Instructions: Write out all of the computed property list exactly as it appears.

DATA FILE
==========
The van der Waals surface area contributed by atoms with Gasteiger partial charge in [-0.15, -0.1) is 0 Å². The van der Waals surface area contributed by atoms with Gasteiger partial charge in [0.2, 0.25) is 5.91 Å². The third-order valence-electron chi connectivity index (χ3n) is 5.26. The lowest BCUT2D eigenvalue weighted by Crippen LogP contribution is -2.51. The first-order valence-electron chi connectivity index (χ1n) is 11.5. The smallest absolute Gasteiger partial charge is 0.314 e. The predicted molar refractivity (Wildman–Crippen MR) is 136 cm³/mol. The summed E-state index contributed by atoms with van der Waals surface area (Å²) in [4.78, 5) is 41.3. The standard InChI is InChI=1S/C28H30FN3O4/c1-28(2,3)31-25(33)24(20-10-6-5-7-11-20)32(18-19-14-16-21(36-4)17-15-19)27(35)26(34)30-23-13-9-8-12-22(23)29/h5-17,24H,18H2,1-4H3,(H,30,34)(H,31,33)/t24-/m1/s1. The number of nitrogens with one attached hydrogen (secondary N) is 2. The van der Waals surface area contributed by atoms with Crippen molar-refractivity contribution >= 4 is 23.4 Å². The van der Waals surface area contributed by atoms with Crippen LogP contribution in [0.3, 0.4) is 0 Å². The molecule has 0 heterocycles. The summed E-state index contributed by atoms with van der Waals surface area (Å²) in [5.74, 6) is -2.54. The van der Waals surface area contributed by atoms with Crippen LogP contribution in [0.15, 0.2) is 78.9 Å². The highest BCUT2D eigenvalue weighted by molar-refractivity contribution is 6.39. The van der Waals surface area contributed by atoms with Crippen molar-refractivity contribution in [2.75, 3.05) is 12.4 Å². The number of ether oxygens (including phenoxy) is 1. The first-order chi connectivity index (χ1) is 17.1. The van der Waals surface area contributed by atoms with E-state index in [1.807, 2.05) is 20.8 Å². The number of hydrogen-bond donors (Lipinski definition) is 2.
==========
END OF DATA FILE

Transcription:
The van der Waals surface area contributed by atoms with Gasteiger partial charge in [-0.15, -0.1) is 0 Å². The van der Waals surface area contributed by atoms with Gasteiger partial charge in [0.2, 0.25) is 5.91 Å². The third-order valence-electron chi connectivity index (χ3n) is 5.26. The lowest BCUT2D eigenvalue weighted by Crippen LogP contribution is -2.51. The first-order valence-electron chi connectivity index (χ1n) is 11.5. The smallest absolute Gasteiger partial charge is 0.314 e. The predicted molar refractivity (Wildman–Crippen MR) is 136 cm³/mol. The summed E-state index contributed by atoms with van der Waals surface area (Å²) in [4.78, 5) is 41.3. The standard InChI is InChI=1S/C28H30FN3O4/c1-28(2,3)31-25(33)24(20-10-6-5-7-11-20)32(18-19-14-16-21(36-4)17-15-19)27(35)26(34)30-23-13-9-8-12-22(23)29/h5-17,24H,18H2,1-4H3,(H,30,34)(H,31,33)/t24-/m1/s1. The number of nitrogens with one attached hydrogen (secondary N) is 2. The van der Waals surface area contributed by atoms with Crippen molar-refractivity contribution >= 4 is 23.4 Å². The van der Waals surface area contributed by atoms with Crippen LogP contribution in [0.3, 0.4) is 0 Å². The molecule has 0 heterocycles. The summed E-state index contributed by atoms with van der Waals surface area (Å²) in [5.74, 6) is -2.54. The van der Waals surface area contributed by atoms with Crippen LogP contribution in [0.15, 0.2) is 78.9 Å². The highest BCUT2D eigenvalue weighted by molar-refractivity contribution is 6.39. The van der Waals surface area contributed by atoms with Crippen molar-refractivity contribution in [2.75, 3.05) is 12.4 Å². The number of ether oxygens (including phenoxy) is 1. The first-order chi connectivity index (χ1) is 17.1. The van der Waals surface area contributed by atoms with E-state index in [1.807, 2.05) is 20.8 Å². The number of hydrogen-bond donors (Lipinski definition) is 2.